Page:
Although I've posted many photos of the Black-headed Heron, I felt I'd like to share this image with you:
A Black-headed Heron in an iconic heron-like pose!
Just below where this Heron was poised, I spotted my first Dabchick of the season. It was gliding along the water surface, constantly pruning which meant many photos before I managed a decent image and reflection!
Dabchick (Little Grebe)
Nearby on a seemingly precarious perch, was a Yellow-billed Stork. Its pink-tinged wings show that it's a breeding adult
And although the next bird is supposedly found all over African South of the Sahara, here in Northern Tanzania we don't often come across this very clean-looking bird.
While riding along the bush road, I looked through Grant's window and spotted - what I first thought was - a mousebird. We'd already passed the spot when I asked Grant to stop and reverse. He took a look and announced that we were seeing a woodpecker. This is always exciting to us, as woodpeckers in the African bush are nothing as accommodating and tame as those I see on American blogs. Another thing, the times I've photographed a woodpecker it was always pecking wood. Therefore it would be moving rapidly around a tree trunk and of course its head would be going nineteen to the dozen. This makes it very difficult to photograph. Here was a woodpecker that wasn't pecking wood; in fact it was quietly eating something on a tree with large thorny pods.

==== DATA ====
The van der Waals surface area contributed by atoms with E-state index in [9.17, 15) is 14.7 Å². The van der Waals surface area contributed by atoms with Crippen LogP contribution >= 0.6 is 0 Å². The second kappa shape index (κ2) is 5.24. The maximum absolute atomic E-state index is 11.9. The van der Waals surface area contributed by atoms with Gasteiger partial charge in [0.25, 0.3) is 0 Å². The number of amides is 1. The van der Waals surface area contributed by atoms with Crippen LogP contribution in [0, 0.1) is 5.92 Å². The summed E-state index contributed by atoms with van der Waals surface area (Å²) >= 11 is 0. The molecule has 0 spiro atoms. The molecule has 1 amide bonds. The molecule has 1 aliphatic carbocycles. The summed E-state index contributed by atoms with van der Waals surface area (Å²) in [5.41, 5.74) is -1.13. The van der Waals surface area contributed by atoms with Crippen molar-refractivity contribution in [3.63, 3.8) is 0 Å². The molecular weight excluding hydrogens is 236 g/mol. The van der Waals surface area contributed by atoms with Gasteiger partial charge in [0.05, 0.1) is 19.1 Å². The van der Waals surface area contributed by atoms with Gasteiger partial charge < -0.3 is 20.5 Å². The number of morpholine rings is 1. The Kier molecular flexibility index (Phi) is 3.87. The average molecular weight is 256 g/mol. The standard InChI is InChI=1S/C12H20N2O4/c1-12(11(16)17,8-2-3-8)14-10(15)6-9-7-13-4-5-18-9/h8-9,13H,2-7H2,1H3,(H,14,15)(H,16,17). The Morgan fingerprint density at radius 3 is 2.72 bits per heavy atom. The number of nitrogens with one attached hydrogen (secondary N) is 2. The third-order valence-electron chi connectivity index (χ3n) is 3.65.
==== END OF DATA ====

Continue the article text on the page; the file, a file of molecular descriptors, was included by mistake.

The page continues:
Last week we also noticed quite large flocks of pelicans flying in formation over New Alhamasi dam. I tried my sport function and managed a couple of images which I could download for posting!
One of the pelicans in the rather large flock flying above us
Riding along the dam wall, we saw a variety of waders and waterbirds, some of which I already posted last week. Grant stopped so that I could focus on two Black-winged stilts. When I downloaded the photos I saw that I'd captured an adult and a juvenile.
Black-winged Stilt, juvenile in front and adult behind
The Black-winged Stilt is a black-and-white wader with very long red legs and a very thin pointed black bill. The juvenile has a greyish nape, grey-pink legs and brownish wings with pale trailing edge.
While photographing the stilts I noticed that the pelicans had landed on a small island on the other side of the dam. A small group of White-faced Whistling Duck appeared in my photo as well!
Just below the dam wall, we saw a young Yellow-billed Stork resting on the sandbank. I enjoyed this bird's picture so much that I've used it as my Facebook cover photo.
Yellow-billed Stork (Juvenile)
I'm linking my post to Wild Bird Wednesday hosted by Stewart Monckton. Do click here to visit his amazing blog.
Here's wishing you all a wonderful mid-week!